Well since we already have the Left view open over here I'll go ahead and choose that one and click Open View. Now it is possible to work in 3D View as well but I think it's easier to sketch in these parallel views than it is to sketch in the 3D view. This red dot represents the insertion point of the profile. You could really draw directly on this insertion point which is a pretty logical thing to do, or you could draw relative to it, it's really depends on the shape you're trying to draw. But in this case, I'll just go ahead and do something. Okay, so it doesn't really matter what shape I'm drawing.
This shape does need to be closed, so this is going to form solid geometry, so we're back to the same rules that we had with the Blend and the Extrusion where it's got to be an enclosed shape, but it also could have internal shapes if you wanted to. So now I'm going to make like a hollow tube along that path; that's fine, but again same rules apply. When I click Finish I'm finishing that sketch and you see that I'm still in the Sweep command, so I could return to the path and change the shape of the path, I could return to the profile and change the shape of profile, or I could finish it.
So let's go ahead and click Finish and that extrudes along the path now. So that's another way to think of a Sweep is it's basically an extrusion along a custom path that you get to sketch, and if I spin this around you can see it there. Now I did a three segment path, but I could have just as easily done a one or many segment path; it's really up to me. That's one of the advantages of the Sweep, and sometimes folks will actually use a Sweep to do things that they could otherwise do with an Extrusion, and why would we want to do that? One of the advantages of the Sweep is, if I just go ahead and create one real quick here, I'm going to do a Sketch Path and I'm going to just do a single segment path, Finish that.
One of the advantages is you can use a Profile, and so sometimes folks will do that as a way of making the Sweep more complex. Now for this example I'm just going to stick with a shape that I'm going to sketch and you can see that when I finish, it doesn't look much different than what I could create with an Extrusion. So the two main differences are, if I would prefer to sketch the path and have grip points and be able to draw it graphically on screen rather than use properties on the palette. Notice that there are no numbers over here now.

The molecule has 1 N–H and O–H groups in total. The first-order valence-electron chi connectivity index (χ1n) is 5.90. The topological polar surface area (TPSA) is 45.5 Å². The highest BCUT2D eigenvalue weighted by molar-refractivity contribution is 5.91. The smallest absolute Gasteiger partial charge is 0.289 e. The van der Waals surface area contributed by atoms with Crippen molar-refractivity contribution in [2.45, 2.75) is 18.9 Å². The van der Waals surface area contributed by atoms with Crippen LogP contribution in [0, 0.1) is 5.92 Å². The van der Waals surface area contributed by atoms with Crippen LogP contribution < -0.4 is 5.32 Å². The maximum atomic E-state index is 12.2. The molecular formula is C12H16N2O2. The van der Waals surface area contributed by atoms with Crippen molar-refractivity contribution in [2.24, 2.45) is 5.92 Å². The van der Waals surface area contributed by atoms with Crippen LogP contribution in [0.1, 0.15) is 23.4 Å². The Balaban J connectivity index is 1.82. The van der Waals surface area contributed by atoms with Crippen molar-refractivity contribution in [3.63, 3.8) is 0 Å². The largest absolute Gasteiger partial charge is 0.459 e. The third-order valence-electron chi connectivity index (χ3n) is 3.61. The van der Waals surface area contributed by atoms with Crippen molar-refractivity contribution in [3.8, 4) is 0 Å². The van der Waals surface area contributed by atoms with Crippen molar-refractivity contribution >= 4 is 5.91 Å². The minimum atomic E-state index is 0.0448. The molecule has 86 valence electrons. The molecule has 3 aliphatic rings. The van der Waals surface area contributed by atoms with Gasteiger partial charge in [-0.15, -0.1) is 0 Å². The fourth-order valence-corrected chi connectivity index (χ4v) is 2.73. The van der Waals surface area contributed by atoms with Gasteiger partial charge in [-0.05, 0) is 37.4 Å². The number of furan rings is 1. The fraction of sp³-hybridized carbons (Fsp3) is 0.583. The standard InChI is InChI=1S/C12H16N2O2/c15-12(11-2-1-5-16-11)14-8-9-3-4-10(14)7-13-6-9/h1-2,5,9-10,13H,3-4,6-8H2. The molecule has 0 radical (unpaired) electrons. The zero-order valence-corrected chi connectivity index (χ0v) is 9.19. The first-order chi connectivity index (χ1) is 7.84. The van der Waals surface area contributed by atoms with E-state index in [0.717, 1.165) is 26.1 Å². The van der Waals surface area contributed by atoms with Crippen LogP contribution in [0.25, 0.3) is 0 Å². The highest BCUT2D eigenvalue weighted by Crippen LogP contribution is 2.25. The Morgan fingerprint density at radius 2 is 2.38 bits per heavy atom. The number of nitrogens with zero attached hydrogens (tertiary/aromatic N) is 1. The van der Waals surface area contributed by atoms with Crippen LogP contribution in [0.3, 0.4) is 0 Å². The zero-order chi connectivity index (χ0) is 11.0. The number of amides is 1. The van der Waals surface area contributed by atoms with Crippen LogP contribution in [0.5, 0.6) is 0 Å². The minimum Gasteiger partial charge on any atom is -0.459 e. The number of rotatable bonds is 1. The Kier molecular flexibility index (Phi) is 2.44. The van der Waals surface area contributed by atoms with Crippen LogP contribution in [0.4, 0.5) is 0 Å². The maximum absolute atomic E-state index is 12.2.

You can't type in a depth like you could with an extrusion. That's one difference in the Sweep and the other is the different options that you have for the profile. We will do a Swept profile example in the later movie, so for now I'm going to skip that one and just stick with the Sketch. I have one last example I'd like to show you. When I started this file I had this simple Extrusion here in the file. This is just an Extrusion, default depth, it's 1 foot tall and it's just a hexagon shape. You can draw any shape you like.
One of the nice features of the Sweep is instead of sketching the path, you can actually do Pick Path. Now when I do that the default behavior is going to be to pick 3D edges, and so it might be easiest to do this right here in the 3D view. And what I can do is I can start to click on the edges of this 3D form. You don't have to be limited to just one plane. So I can actually find edges that go down along the sides and wrap around.
You can do your path anywhere in 3D Space. When I click Finish, Edit my sketch, and in this case I'll keep it simple and just do a simple circle here, a little tube. Click Finish again, notice that I was able to draw that in 3D and one more time, and now my shape is following along the edges of this 3D form. Even better if you edit this 3D form and change its shape a little bit and click Finish, notice that the Sweep will continue to adhere to that form.
So that can be a really powerful way to create a complex form in your Family where one form drives the shape of the second form. So in this case the Extrusion is driving the shape of the Sweep. So as you can see the Sweep offers as many unique features not available in the other 3D forms and so this makes it a preferred choice of many Family authors.